The flashlights are the very first project I ever made on my Peatol (or Taig over there) lathe, I’ve made a few as gifts and given the plans (a Crap-o-Cad drawing) and the talk through you have seen on John’s site to quite a few people over the years. John was the first man to ever send me pictures of the completed articles (all I ever asked for in return).

    He also very kindly sent me a surprise this week, one of the acrylic covered flashlights from his latest batch…. A great surprise to find on the mat when I got home 🙂

    If you would like the same collection of information that goes with the videos just send me an e-mither and I’ll send them all through to you no problem.


  3. Sir, I have a 9×30 Enco lath and like to have drawings for a ball turning toolpost. I saw a video of the one you made and would like one for myself. Thank you

  4. Hi Clifton,

    There’s a link in the article to download a copy of Ralph’s plans. It’s right under the heading “Downloads”. Just be patient if you have a slow connection, the file’s not that big but it may take a while for it to load.

    I’d really like to build Ralph’s ball turner, but I haven’t had time yet. The video shows one that was made by Dividedhead (AKA Ralph).


  5. Just completed the ball turning project for my 7X10 lathe. It came out nice. I am waiting on carbide inserts to complete the set.

  6. Dear sir,

    Please let me know if this attachment would be suitable for ther EMCO 5 lathe. If yes, could I to obtain the plans and the value of them?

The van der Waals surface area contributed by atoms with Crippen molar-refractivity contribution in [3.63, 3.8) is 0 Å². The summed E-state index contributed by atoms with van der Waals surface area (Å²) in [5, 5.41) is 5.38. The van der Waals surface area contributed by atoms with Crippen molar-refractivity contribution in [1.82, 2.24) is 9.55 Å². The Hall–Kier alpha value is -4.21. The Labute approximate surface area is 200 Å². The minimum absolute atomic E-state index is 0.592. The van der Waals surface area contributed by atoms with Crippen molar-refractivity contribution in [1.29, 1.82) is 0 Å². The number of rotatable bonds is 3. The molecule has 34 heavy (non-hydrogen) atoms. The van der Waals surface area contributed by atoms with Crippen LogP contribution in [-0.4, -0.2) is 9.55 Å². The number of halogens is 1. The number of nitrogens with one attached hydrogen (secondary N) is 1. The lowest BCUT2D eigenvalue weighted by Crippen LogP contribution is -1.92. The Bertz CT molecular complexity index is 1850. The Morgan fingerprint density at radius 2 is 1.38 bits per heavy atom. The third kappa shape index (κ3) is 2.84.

• I am not familiar with the Emco lathe, but from what I’ve read it looks like it is a bit bigger than the 7×12. It seems to me that you may be able to use Ralph’s design if you increase its height so your cutter bit is located on the center line of your lathe. You could do that by increasing the height of the base plate, body and maybe the tool holder.

      The plans are free. You can download them using the link that is located near the bottom of the article.

      Good luck. I’d love to see a picture if you build one and Ralph probably would too.

  7. I recently completed one of these for my minilathe. What a fun tool! It’s almost magical watching the spherical surface appear, and takes very little effort to use.

    I eliminated the step in the bottom of the body, and the coresponding pocket in the base. Instead, I used a thin (.010″ thick) sheet of teflon between the two, and it turns as smooth as you please.

  8. Hi.
    I have just spent a couple of days in the workshop building one of these ball turning tools & I’m very pleased with the end result.
    My first attempt at turning a ball ended up with a egg shape rather than a sphere !
    Any suggestions on what I’m ding wrong.
    Regards Ian

  9. You need to get the center of rotation of the fixture exactly on the centerline of the part – front to back, using the crossfeed Side to side is not as critical. Do this by turning the fixture so that the cutting tool is pointed directly at the headstock. With the lathe off, bring the tool into the end of the part and turn the chuck by hand. Note that the “pip” the tool cuts in the end is a point, and not a circle. Adjust as necessary. Back off the crossfeed, and bring the cutting tool perpendicular to the part. Center the carriage (side to side) on the piece to be cut, and lock the carriage. Turn on the lathe and start cutting. If your ball looks like it’s turning out oval, you can adjust the crossfeed slightly to get it round.

    Most of the problems with getting a round ball is because your center of rotation of the ball cutter is not on the centerline of the part.